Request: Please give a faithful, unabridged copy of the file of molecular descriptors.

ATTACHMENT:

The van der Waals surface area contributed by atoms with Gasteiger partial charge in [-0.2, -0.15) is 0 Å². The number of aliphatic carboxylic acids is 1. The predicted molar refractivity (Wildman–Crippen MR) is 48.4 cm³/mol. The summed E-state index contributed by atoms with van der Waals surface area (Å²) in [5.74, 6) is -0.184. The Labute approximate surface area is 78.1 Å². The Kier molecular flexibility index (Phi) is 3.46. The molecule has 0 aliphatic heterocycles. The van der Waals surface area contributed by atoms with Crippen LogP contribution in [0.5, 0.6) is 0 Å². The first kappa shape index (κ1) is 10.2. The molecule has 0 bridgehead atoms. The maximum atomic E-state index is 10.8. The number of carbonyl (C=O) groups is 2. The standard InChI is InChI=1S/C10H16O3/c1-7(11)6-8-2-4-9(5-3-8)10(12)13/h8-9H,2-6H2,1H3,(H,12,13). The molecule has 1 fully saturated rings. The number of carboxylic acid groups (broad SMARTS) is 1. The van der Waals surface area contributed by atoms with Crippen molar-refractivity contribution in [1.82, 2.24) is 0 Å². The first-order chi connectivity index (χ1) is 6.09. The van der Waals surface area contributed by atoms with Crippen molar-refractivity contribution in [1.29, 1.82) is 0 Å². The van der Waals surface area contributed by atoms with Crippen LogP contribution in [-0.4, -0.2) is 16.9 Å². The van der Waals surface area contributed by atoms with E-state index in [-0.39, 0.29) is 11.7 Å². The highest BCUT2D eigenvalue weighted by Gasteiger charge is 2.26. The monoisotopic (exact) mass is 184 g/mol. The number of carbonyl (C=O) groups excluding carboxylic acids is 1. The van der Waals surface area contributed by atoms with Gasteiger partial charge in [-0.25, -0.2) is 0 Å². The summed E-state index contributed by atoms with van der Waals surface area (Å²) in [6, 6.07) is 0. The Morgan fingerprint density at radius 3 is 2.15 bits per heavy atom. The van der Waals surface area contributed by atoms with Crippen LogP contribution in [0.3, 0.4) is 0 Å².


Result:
The van der Waals surface area contributed by atoms with Gasteiger partial charge in [-0.2, -0.15) is 0 Å². The number of aliphatic carboxylic acids is 1. The predicted molar refractivity (Wildman–Crippen MR) is 48.4 cm³/mol. The summed E-state index contributed by atoms with van der Waals surface area (Å²) in [5.74, 6) is -0.184. The Labute approximate surface area is 78.1 Å². The Kier molecular flexibility index (Phi) is 3.46. The molecule has 0 aliphatic heterocycles. The van der Waals surface area contributed by atoms with Crippen LogP contribution in [0.5, 0.6) is 0 Å². The first kappa shape index (κ1) is 10.2. The molecule has 0 bridgehead atoms. The maximum atomic E-state index is 10.8. The number of carbonyl (C=O) groups is 2. The standard InChI is InChI=1S/C10H16O3/c1-7(11)6-8-2-4-9(5-3-8)10(12)13/h8-9H,2-6H2,1H3,(H,12,13). The molecule has 1 fully saturated rings. The number of carboxylic acid groups (broad SMARTS) is 1. The van der Waals surface area contributed by atoms with Crippen molar-refractivity contribution in [1.82, 2.24) is 0 Å². The first-order chi connectivity index (χ1) is 6.09. The van der Waals surface area contributed by atoms with Crippen molar-refractivity contribution in [1.29, 1.82) is 0 Å². The van der Waals surface area contributed by atoms with Crippen LogP contribution in [-0.4, -0.2) is 16.9 Å². The van der Waals surface area contributed by atoms with E-state index in [-0.39, 0.29) is 11.7 Å². The highest BCUT2D eigenvalue weighted by Gasteiger charge is 2.26. The monoisotopic (exact) mass is 184 g/mol. The number of carbonyl (C=O) groups excluding carboxylic acids is 1. The van der Waals surface area contributed by atoms with Gasteiger partial charge in [-0.25, -0.2) is 0 Å². The summed E-state index contributed by atoms with van der Waals surface area (Å²) in [6, 6.07) is 0. The Morgan fingerprint density at radius 3 is 2.15 bits per heavy atom. The van der Waals surface area contributed by atoms with Crippen LogP contribution in [0.3, 0.4) is 0 Å².